Based on the second novel in Veronica Roth‘s young adult dystopian Divergent series, Insurgent, directed by Robert Schwentke, picks up as Tris (Shailene Woodley) and Four (Theo James), now fugitives on the run, are hunted by the leader of the power-hungry Erudite elite, Jeanine (Kate Winslet). In a search for allies and answers and racing against time, the fearless duo must find out what Tris’s family sacrificed their lives to protect, and why the Erudite leaders will do anything to stop them. Haunted by her past choices, Tris faces one impossible challenge after another, as they unlock the truth about the past, and ultimately the future, of their world.
The following post is a review of the film only. You can read my review of the book on its own here or my comparison of the film to the book here.
Divergent was one of my favourite films of last year, and I was super excited to have another young adult dystopian world to throw myself into. I watched the first film before reading the book (something I usually try to avoid), but after reading Roth’s first instalment in her trilogy, I quickly realised that the books were so much better than the films.
Eager to catch up, I soon began reading this second instalment in the trilogy, but it didn’t take me long to question whether it was heading in the right direction or not.
Divergent did well to set this brilliant dystopian world up, especially with the huge competition that the film has had with the likes of The Hunger Games and The Maze Runner. But, despite the comparisons that were doomed to be made, Divergent excelled on most levels: it had great leading characters, a well-crafted future world, a bit of romance, a lot of intrigue, and enough action to make for both a fast-paced read and an enticing viewing. Yet Insurgent falls flat on most of these levels.
Just like the first film, Insurgent is full to the brim of action; there’s just as much fighting and shooting, and even more violence than its predecessor, which is what made Divergent stand out, for me. Whilst the book itself is quite uneventful, what the film does well is to turn up these levels of action, with plenty of nifty visual effects to support them.
The performances are all on top form, as is to be expected, with the excellent addition of Naomi Watts as Evelyn. But, as much as I love Shailene Woodley, her character in the book becomes more unlikeable as the trilogy goes on, making her selfish acts more and more difficult to admire as she becomes more willing to act on her own behalf and let everybody else take the fall and added guilt. Theo James is great, too, but his character is also weakened by Tris’ actions, as he spends more time having to pick up the pieces of her mess than getting to be the tough, sexy, mentor that he was in the first film.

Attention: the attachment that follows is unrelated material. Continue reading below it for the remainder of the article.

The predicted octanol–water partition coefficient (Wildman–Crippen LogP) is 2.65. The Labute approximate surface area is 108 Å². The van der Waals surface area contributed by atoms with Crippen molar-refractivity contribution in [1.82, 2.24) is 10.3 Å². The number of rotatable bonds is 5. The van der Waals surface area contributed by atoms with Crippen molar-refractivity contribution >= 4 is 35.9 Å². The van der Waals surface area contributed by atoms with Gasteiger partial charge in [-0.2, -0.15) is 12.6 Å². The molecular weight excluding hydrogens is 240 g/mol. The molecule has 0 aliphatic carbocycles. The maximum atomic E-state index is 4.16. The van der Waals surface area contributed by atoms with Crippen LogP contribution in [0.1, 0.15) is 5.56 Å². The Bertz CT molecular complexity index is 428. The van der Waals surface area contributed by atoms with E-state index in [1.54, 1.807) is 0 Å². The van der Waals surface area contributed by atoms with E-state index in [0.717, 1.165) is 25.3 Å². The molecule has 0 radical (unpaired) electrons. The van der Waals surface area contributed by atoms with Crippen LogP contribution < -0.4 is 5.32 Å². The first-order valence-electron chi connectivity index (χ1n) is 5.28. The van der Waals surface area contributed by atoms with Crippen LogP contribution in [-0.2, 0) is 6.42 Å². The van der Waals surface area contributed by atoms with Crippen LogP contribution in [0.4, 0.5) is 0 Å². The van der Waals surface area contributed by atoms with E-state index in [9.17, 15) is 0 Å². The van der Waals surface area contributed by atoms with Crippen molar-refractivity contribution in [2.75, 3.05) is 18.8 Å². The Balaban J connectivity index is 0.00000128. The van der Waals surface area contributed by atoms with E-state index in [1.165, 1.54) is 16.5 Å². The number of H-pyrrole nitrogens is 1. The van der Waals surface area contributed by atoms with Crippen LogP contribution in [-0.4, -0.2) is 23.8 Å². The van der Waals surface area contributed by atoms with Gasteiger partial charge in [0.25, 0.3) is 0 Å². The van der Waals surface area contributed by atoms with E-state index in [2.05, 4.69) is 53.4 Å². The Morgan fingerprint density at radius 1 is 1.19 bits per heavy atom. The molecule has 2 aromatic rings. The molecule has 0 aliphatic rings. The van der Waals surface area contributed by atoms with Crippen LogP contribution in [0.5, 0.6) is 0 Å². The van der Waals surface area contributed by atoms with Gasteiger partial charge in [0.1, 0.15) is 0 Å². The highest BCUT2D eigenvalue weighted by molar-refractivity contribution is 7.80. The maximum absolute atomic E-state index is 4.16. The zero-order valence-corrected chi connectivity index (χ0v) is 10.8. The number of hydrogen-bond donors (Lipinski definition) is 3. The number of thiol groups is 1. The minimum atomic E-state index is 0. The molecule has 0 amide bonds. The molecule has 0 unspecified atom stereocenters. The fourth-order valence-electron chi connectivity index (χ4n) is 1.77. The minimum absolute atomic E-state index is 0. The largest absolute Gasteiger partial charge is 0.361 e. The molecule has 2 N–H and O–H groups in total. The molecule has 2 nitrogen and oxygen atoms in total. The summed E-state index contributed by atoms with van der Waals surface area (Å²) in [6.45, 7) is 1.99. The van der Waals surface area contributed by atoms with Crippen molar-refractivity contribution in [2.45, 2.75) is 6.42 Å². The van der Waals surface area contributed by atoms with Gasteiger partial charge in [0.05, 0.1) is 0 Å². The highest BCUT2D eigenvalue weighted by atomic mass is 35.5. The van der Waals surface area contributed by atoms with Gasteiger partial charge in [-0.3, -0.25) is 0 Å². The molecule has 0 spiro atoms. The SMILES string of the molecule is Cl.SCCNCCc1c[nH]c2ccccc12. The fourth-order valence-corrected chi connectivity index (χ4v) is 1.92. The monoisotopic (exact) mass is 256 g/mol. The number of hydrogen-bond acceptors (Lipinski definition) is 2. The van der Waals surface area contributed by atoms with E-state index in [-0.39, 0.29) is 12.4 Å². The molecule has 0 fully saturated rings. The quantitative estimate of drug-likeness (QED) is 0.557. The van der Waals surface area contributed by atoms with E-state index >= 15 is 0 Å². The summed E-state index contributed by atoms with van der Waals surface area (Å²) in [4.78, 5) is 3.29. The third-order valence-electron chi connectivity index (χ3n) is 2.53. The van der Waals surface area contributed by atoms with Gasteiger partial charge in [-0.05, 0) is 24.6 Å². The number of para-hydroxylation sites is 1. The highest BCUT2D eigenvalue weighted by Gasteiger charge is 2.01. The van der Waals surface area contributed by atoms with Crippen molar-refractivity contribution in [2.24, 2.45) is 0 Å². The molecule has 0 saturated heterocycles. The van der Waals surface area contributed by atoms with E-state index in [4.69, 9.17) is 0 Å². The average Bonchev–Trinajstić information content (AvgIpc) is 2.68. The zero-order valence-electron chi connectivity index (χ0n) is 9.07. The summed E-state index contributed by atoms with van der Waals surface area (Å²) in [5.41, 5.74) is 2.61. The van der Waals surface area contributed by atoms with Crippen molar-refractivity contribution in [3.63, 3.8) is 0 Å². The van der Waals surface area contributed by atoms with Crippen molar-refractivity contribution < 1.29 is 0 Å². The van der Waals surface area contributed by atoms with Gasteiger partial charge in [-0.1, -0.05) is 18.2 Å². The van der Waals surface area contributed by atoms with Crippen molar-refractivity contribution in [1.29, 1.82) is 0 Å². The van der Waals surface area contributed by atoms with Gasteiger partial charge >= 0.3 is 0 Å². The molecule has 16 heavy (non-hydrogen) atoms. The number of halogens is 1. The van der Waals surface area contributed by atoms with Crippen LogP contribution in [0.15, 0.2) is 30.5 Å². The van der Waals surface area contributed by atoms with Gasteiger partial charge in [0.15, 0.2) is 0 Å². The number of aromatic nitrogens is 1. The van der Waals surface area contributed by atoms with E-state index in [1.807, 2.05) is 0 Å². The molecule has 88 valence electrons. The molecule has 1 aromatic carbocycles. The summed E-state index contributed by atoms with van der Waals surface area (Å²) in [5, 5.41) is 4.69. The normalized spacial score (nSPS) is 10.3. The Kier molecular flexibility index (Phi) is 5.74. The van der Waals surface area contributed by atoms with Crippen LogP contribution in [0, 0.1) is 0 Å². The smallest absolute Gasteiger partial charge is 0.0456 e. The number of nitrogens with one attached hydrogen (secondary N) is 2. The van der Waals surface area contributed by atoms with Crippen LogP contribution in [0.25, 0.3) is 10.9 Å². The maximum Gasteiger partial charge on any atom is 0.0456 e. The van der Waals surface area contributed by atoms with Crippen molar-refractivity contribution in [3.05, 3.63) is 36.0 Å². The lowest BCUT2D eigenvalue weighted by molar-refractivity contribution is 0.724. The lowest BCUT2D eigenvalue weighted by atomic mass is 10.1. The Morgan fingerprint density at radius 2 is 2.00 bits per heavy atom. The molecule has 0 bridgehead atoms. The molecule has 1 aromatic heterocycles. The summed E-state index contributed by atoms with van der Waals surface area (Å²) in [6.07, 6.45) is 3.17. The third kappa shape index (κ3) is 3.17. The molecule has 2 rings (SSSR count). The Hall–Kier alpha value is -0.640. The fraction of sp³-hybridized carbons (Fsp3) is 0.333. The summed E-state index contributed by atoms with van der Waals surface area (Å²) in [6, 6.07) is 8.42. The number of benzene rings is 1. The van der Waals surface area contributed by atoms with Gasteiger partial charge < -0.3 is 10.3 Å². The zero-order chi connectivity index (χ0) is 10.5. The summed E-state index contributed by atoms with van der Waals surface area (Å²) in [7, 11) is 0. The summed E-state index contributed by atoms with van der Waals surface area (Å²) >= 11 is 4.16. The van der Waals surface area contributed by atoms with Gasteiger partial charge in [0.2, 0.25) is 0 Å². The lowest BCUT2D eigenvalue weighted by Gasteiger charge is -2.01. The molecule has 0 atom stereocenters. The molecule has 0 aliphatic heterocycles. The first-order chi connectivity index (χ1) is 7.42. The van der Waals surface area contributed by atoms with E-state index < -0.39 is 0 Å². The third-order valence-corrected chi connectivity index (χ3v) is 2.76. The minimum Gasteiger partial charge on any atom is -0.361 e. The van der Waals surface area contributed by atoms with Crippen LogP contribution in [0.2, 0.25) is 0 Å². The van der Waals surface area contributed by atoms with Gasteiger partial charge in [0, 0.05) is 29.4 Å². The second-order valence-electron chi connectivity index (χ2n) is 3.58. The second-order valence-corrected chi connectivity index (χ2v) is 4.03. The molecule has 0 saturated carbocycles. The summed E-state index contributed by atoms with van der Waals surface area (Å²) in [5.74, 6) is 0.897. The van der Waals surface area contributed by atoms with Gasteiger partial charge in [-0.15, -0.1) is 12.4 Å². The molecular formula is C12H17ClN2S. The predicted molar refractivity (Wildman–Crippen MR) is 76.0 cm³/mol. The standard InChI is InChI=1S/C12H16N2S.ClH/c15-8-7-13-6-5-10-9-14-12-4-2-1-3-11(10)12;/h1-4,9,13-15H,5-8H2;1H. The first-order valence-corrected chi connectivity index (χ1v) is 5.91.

My main flaw with the book was that this romance got in the way and that we started to see Tris as a much weaker character as she spent more time sat by herself crying or worrying about Four than making any memorable act of courage. Insurgent really needed to see her step up and deal with her situation full on, but, instead, it all gets too much for her, and she’s more likely to be seen having a meltdown than doing anything worthwhile. Thankfully, the film avoids many of these scenes and does well to portray Tris as a much stronger character than the one she reads as. The film even completely avoids the fact that she’s scared to shoot a gun, just to get around the matter.
All we really needed from this second instalment was the answer to one question: what is the information that Jeanine is trying to hide? With a whole novel to build up to this one big reveal, very little is actually disclosed, and it’s not until the very end that we find out that something much bigger, whatever that may be, is going on. Unfortunately, what is revealed in Insurgent is what we already guessed from the end of Divergent. We all knew that something was happening outside of the walls, and there’s very little else that we’re told on top of that.
Whilst this instalment only had the purpose of answering one question, which it still manages to mess up, the film does well to fill in the gaps, ensuring that enough is happening to distract us from not being told the only thing we wanted to know.
But with so many changes from the book, which I will go into shortly, the Insurgent film manages to completely change the context it has in the rest of the trilogy. Roth is the first person to admit that there was too much plot going on in this instalment, with very little progression being made, but the way this adaptation has been handled means that Allegiant is already off to a bad start.
This second instalment doesn’t feel as original or adventurous as the first, but there’s still a lot of decent action to keep you entertained. The book may not be overly exciting, but this film adaptation picks up on its flaws, even if it does completely change the context of the instalment in the rest of the trilogy. Changes aside, the film is enjoyable to watch, but it all seems to be going downhill quite quickly.